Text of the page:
Durrani couldn't believe that Bin Laden was in his "Smallville," and he wanted to get the word out about the Abbottabad he loves, because he knew what people were thinking. He took to Twitter and tried contacting gaming reporters and even some game developers. He wanted to give gamers, a community he cares a lot about, a different sense of his neck of the woods and the people who live there.
When your town becomes the center of the world's attention, one reflex is to stress just how normal the place is. "Its funny every time I hear TV people pronounce my city's name on TV," he wrote to me. "lol."
I asked him for pictures of Abbottabad. I expected markets. I thought he'd send the main drag. Nope. He sent himself throwing up heavy metal devil horns, posing in front of rock music posters. And then he sent a batch of photos of his grandfather's house in Abbottabad. He was proud of them, because he shot them on a great camera and, well, they look nothing like what people are seeing of Abbottabad these days.
I knew it was a reach, but I asked him if he'd any sense of whether the people in Bin Laden's compound played video games, before I knew he'd never even been nearby. "Nope, sorry," Durrani said. "I doubt those people in the compound were even bothered with video games, since they all were pretty old, and video games here is an interest only to young or middle-aged people."
Over e-mail and Twitter you could mistake Durrani for being a hardcore gamer from anywhere. Ask him how he got into gaming, and you get the résumé: Super Mario Bros, Sonic & Knuckles, Sega to PC, PC to PlayStation, and then the Xbox 360. Half-Life and Half-Life 2 are the best games of the decade, the challenge rooms in Arkham Asylum are a good way to burn some time and Stranglehold should be played on hardboiled difficulty ("cuz its that awesome and that fun to play.")
The second Modern Warfare isn't as good as the first, Durrani told me, and, no, just because he mentioned to Time that the raid against Bin Laden reminded him of Modern Warfare, that doesn't mean he'd call himself a Call of Duty player. "When it comes to choosing what type of player am I, I would say it's a mix. I'm more in favor of Battlefield games than Call of Duty ones, since Battlefield is more tactical and you have to be coordinated. It's more of a thinking-man's FPS (from a multiplayer perspective, that is). And I love playing Halo and Left 4 Dead since they're a lot of fun to play with when you're playing with friends."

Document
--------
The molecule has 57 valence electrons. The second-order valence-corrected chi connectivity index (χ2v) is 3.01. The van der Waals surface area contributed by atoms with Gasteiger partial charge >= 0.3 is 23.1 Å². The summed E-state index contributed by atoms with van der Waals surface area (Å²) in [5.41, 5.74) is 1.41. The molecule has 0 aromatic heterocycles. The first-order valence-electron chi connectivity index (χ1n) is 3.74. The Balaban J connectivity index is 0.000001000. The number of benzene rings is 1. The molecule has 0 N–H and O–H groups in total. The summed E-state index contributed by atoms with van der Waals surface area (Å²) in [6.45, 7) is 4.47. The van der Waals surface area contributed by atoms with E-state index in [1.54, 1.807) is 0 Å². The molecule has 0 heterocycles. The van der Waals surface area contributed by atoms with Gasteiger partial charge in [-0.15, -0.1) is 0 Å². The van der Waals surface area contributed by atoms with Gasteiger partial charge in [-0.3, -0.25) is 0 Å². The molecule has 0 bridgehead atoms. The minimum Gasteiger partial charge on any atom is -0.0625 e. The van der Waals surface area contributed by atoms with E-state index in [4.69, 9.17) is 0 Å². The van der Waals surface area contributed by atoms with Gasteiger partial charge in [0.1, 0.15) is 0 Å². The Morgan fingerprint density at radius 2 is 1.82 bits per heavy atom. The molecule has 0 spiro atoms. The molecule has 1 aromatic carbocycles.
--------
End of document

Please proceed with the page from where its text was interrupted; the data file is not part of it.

Durrani's gaming experiences sound so typical, though there are certainly some regional differences. He only wishes he had an Xbox Live account, but there's no Xbox Live in Pakistan [Update: He does use trial and free Xbox Live accounts, but via an American ID; he simply doesn't have his own paid one]. And in places where there isn't officially Xbox Live, there probably aren't many gamers who knew someone who joined the Taliban. Durrani knew a guy from Waziristan who was like that. "He had grown up and spent most of his teenage life in Kuwait and Bahrain and was like a big hip hop fan and knew how to rap pretty well," Durrani said. "His father was a wealthy businessman in Kuwait. I never asked him how he transformed from a teenager to becoming an aspiring Taliban." The guy told Durrani about the video games the Taliban liked to play, specifically CounterStike. "The Taliban I knew told me how good Talibans are at C.S and how that game helps them in keeping their senses sharp…. [he] told me one thing to keep in mind, Talibans will always play as terrorists..lol..these Talibans have a computer like memory and this makes them geniuses at using PC's just like a grease monkey is for a car."
Sure, that's different, but that's not Durrani's story. He's just that geek gamer waiting for more news about Gears of War 3. Durrani has been eager to answer questions about Abbottabad and to make new friends. He's been reveling in the attention he got from the quote in Time, and now he'd love for more people to follow him on Twitter. "I'm just happy the gaming community will get to see another side of Pakistan," he told me as he checked in, via Facebook, about when this story would run, "or of Abbottabad, to be precise."